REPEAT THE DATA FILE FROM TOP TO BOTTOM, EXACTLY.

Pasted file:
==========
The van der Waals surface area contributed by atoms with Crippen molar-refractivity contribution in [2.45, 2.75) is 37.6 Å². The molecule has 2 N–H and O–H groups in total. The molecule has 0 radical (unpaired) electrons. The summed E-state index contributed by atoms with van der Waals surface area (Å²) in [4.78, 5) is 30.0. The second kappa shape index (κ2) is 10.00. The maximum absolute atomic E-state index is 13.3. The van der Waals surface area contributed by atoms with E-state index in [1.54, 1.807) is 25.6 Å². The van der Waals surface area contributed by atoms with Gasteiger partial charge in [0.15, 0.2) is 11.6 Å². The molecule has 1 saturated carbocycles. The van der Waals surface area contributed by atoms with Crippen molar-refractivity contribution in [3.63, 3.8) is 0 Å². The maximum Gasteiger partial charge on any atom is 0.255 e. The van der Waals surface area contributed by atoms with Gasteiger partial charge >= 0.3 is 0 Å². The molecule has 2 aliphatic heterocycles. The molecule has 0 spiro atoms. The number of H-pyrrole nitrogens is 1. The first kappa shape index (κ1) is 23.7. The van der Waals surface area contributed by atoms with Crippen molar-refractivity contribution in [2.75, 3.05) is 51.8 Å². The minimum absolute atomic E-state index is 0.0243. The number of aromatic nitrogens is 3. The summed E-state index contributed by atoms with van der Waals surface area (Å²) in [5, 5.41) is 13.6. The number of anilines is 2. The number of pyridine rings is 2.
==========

The van der Waals surface area contributed by atoms with Crippen molar-refractivity contribution in [2.45, 2.75) is 37.6 Å². The molecule has 2 N–H and O–H groups in total. The molecule has 0 radical (unpaired) electrons. The summed E-state index contributed by atoms with van der Waals surface area (Å²) in [4.78, 5) is 30.0. The second kappa shape index (κ2) is 10.00. The maximum absolute atomic E-state index is 13.3. The van der Waals surface area contributed by atoms with E-state index in [1.54, 1.807) is 25.6 Å². The van der Waals surface area contributed by atoms with Gasteiger partial charge in [0.15, 0.2) is 11.6 Å². The molecule has 1 saturated carbocycles. The van der Waals surface area contributed by atoms with Crippen molar-refractivity contribution in [3.63, 3.8) is 0 Å². The maximum Gasteiger partial charge on any atom is 0.255 e. The van der Waals surface area contributed by atoms with Gasteiger partial charge >= 0.3 is 0 Å². The molecule has 2 aliphatic heterocycles. The molecule has 0 spiro atoms. The number of H-pyrrole nitrogens is 1. The first kappa shape index (κ1) is 23.7. The van der Waals surface area contributed by atoms with Crippen molar-refractivity contribution in [2.75, 3.05) is 51.8 Å². The minimum absolute atomic E-state index is 0.0243. The number of aromatic nitrogens is 3. The summed E-state index contributed by atoms with van der Waals surface area (Å²) in [5, 5.41) is 13.6. The number of anilines is 2. The number of pyridine rings is 2.